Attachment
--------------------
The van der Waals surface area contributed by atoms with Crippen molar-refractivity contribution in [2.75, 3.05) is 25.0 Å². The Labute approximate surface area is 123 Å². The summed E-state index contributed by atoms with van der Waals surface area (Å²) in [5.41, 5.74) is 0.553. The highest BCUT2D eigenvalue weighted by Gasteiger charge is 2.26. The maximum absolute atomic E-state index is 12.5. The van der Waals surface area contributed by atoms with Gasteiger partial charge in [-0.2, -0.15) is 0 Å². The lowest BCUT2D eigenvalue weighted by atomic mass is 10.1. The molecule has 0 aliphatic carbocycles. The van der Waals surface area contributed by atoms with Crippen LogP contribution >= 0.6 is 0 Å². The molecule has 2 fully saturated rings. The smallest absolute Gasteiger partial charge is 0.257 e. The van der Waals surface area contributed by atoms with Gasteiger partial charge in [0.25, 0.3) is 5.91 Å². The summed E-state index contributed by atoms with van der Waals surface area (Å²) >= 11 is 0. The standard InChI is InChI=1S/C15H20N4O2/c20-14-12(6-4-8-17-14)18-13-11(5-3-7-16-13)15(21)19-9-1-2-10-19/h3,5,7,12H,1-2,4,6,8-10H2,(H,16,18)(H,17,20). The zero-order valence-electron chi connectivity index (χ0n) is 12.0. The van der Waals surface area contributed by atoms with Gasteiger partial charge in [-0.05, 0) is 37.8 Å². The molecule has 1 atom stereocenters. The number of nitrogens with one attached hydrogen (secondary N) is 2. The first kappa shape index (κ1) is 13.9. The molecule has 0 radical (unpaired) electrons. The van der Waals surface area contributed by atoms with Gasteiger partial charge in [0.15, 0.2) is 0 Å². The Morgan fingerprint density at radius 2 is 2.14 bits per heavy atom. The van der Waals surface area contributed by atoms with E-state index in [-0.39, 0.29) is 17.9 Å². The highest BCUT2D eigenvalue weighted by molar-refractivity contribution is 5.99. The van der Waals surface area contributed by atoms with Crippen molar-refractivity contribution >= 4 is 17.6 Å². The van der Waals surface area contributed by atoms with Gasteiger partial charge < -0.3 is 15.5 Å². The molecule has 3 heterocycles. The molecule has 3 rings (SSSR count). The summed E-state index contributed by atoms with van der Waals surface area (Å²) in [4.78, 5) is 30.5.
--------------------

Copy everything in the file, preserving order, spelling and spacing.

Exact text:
The van der Waals surface area contributed by atoms with Crippen molar-refractivity contribution in [2.75, 3.05) is 25.0 Å². The Labute approximate surface area is 123 Å². The summed E-state index contributed by atoms with van der Waals surface area (Å²) in [5.41, 5.74) is 0.553. The highest BCUT2D eigenvalue weighted by Gasteiger charge is 2.26. The maximum absolute atomic E-state index is 12.5. The van der Waals surface area contributed by atoms with Gasteiger partial charge in [-0.2, -0.15) is 0 Å². The lowest BCUT2D eigenvalue weighted by atomic mass is 10.1. The molecule has 0 aliphatic carbocycles. The van der Waals surface area contributed by atoms with Crippen LogP contribution >= 0.6 is 0 Å². The molecule has 2 fully saturated rings. The smallest absolute Gasteiger partial charge is 0.257 e. The van der Waals surface area contributed by atoms with Gasteiger partial charge in [0.25, 0.3) is 5.91 Å². The summed E-state index contributed by atoms with van der Waals surface area (Å²) >= 11 is 0. The standard InChI is InChI=1S/C15H20N4O2/c20-14-12(6-4-8-17-14)18-13-11(5-3-7-16-13)15(21)19-9-1-2-10-19/h3,5,7,12H,1-2,4,6,8-10H2,(H,16,18)(H,17,20). The zero-order valence-electron chi connectivity index (χ0n) is 12.0. The van der Waals surface area contributed by atoms with Gasteiger partial charge in [-0.05, 0) is 37.8 Å². The molecule has 1 atom stereocenters. The number of nitrogens with one attached hydrogen (secondary N) is 2. The first kappa shape index (κ1) is 13.9. The molecule has 0 radical (unpaired) electrons. The van der Waals surface area contributed by atoms with Gasteiger partial charge in [0.15, 0.2) is 0 Å². The Morgan fingerprint density at radius 2 is 2.14 bits per heavy atom. The van der Waals surface area contributed by atoms with E-state index in [-0.39, 0.29) is 17.9 Å². The highest BCUT2D eigenvalue weighted by molar-refractivity contribution is 5.99. The van der Waals surface area contributed by atoms with Crippen molar-refractivity contribution >= 4 is 17.6 Å². The van der Waals surface area contributed by atoms with Gasteiger partial charge < -0.3 is 15.5 Å². The molecule has 3 heterocycles. The molecule has 3 rings (SSSR count). The summed E-state index contributed by atoms with van der Waals surface area (Å²) in [4.78, 5) is 30.5.